Once you see tiny bubbles and some steam coming out from under the lid, add one tablespoon of salt to the water for seasoning. Adding some salt will also raise the boiling point of your water, helping to ensure that you do not overcook your veggies.
While the water boils, prepare an ice bath where you will transfer the broccoli after it’s been blanched. For this, simply fill a large bowl with water and add 7-8 ice cubes in it.
How Long to Blanch Broccoli?
Blanching broccoli for about 2-3 minutes yields the best results. If you like it on the softer side, leave the broccoli in the boiling water for an additional minute. If you leave it for too long, however, the outer layer can become soggy.
To check this, use a fork and see if you are able to pierce through the broccoli or not. If you can easily pierce it without any resistance, it means that your broccoli is over-blanched. Properly blanched broccoli has some resistance and firmness on the inside.
Tip: Set a Timer When Blanching Broccoli
Take your prepped broccoli and gently pour the florets into the boiling water. As soon as you do this, start a timer for two minutes and wait. For effective blanching, the flowers should be cut into small 1 ½-inch pieces and spread evenly across the boiling pot.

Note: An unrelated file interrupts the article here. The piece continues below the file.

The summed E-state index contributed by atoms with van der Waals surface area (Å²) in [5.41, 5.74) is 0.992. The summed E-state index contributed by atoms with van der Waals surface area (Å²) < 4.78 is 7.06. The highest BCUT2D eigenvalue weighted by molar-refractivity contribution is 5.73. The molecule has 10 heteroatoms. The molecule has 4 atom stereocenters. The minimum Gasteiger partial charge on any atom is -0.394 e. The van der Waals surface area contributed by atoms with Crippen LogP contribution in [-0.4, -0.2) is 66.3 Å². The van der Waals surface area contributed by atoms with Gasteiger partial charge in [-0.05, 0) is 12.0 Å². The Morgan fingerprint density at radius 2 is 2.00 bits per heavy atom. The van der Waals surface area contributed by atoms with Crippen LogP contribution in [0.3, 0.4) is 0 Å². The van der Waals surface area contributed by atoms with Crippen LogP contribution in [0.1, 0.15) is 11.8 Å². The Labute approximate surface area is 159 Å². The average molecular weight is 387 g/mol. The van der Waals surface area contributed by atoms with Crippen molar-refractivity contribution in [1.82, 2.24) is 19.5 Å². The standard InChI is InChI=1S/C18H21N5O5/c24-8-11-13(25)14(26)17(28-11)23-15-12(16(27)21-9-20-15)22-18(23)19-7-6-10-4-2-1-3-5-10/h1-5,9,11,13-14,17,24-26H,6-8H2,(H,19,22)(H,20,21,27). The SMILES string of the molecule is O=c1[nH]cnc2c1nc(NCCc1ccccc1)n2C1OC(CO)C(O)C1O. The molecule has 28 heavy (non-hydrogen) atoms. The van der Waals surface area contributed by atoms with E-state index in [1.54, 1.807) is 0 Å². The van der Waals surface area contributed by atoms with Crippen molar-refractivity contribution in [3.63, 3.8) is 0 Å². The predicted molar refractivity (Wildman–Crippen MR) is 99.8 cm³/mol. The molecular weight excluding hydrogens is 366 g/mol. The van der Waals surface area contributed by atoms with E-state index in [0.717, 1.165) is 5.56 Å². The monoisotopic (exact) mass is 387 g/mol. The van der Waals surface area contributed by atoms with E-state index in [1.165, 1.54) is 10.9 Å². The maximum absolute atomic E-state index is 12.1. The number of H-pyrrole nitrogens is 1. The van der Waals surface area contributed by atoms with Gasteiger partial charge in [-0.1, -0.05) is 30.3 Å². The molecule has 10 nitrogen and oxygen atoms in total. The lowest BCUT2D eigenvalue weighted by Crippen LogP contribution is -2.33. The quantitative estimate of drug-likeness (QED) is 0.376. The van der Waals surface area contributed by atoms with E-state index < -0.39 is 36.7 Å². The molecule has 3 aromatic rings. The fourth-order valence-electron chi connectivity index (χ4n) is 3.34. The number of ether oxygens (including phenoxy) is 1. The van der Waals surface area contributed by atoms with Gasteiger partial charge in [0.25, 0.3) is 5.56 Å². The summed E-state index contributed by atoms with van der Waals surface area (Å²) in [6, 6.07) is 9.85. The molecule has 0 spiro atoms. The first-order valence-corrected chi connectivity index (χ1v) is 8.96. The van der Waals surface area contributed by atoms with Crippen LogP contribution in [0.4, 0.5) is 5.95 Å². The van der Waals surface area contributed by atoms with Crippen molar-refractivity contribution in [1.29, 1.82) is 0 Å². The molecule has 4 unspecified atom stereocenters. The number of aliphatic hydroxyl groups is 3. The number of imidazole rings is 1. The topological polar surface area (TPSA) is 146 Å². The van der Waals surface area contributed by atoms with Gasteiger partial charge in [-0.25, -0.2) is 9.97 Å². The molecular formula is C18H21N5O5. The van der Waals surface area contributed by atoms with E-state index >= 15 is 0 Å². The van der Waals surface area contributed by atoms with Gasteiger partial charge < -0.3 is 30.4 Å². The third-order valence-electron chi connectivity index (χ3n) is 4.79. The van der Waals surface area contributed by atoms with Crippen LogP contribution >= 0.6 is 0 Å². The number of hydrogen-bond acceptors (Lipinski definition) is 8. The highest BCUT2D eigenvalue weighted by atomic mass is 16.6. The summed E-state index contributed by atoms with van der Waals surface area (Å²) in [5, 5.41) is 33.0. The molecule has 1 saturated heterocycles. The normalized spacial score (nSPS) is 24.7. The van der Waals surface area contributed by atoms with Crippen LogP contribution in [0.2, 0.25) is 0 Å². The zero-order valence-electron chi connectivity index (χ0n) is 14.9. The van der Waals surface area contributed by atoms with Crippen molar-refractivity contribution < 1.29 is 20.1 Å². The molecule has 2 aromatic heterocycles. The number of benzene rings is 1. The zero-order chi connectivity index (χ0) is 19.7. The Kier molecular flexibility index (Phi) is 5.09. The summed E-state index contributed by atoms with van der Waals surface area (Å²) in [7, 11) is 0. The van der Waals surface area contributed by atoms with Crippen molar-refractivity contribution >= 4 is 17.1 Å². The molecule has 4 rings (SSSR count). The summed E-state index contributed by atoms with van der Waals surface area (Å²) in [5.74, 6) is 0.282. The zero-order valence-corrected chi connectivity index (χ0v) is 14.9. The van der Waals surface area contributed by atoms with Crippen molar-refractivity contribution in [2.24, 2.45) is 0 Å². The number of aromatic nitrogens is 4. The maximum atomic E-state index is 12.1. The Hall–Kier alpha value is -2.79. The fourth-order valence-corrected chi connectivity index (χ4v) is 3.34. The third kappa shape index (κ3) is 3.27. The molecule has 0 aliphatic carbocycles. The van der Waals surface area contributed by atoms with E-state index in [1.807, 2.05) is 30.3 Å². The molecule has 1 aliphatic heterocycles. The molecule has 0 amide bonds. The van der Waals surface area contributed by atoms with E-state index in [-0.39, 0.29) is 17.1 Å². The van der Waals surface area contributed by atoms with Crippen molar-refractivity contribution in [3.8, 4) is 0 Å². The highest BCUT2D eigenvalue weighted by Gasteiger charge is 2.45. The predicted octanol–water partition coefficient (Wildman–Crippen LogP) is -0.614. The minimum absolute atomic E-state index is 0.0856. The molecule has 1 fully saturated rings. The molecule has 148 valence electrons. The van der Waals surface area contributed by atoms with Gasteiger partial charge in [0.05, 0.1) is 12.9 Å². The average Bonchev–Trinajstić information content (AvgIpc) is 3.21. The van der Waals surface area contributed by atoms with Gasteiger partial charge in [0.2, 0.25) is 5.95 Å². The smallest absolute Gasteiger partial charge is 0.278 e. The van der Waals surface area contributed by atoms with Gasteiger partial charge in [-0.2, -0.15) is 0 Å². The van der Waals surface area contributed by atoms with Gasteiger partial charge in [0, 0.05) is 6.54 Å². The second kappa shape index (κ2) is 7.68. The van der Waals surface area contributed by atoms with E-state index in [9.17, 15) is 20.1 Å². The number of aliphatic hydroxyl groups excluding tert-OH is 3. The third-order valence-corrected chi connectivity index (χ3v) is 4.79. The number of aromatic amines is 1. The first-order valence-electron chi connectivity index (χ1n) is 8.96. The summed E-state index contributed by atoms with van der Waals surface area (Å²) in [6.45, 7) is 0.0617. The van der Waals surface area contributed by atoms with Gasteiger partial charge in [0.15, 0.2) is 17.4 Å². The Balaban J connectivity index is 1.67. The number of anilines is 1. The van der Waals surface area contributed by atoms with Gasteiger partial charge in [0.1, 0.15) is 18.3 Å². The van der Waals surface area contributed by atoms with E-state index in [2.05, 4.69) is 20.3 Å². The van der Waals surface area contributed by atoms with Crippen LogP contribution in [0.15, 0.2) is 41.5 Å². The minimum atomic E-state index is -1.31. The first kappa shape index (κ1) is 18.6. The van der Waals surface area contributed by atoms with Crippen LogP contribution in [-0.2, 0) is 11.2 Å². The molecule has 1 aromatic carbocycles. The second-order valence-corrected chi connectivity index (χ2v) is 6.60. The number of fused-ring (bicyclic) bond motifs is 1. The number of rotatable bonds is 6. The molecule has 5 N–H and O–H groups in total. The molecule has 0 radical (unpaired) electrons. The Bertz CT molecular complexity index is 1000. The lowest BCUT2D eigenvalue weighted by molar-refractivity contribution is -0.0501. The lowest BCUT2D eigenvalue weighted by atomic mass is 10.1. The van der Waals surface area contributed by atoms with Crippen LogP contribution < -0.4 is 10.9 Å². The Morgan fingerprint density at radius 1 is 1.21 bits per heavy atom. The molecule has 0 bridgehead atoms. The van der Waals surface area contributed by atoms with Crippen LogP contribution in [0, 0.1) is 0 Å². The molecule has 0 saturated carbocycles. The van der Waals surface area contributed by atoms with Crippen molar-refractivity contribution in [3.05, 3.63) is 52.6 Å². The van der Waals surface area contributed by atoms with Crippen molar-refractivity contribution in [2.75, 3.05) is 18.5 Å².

As soon as the timer runs out, remove the broccoli. The texture should be firm, but also slightly softened when you remove it. Some vegetables turn quite soft post blanching, so always use a spoon or a sieve to take them out. You can also drain the broccoli in a colander.
Cool The Broccoli in an Ice Bath
As soon as you remove the broccoli from the boiling water, place it into the ice bath immediately to prevent it from continuing to cook. Leave it for about 5 minutes and then remove the broccoli from the water, drain it, and allow it to dry.
Blanching with Steam
Alternatively, you can use steam to blanch the broccoli. Much like water blanching, this method is also great for preserving the color and freshness of the vegetable. Here’s how you can do it:
- Clean your broccoli and cut it into small pieces.
- Place a large pot with a steaming lid on top and fill it with water. Bring it to a boil, and then place your broccoli in the steam basket.
- Cover the pot from the top and wait for at least five minutes. Try not to stack the florets on top of each other so that they cook more evenly.
- Remove the lid and check your progress after 2 minutes and make sure that every piece is placed correctly & not clumping together.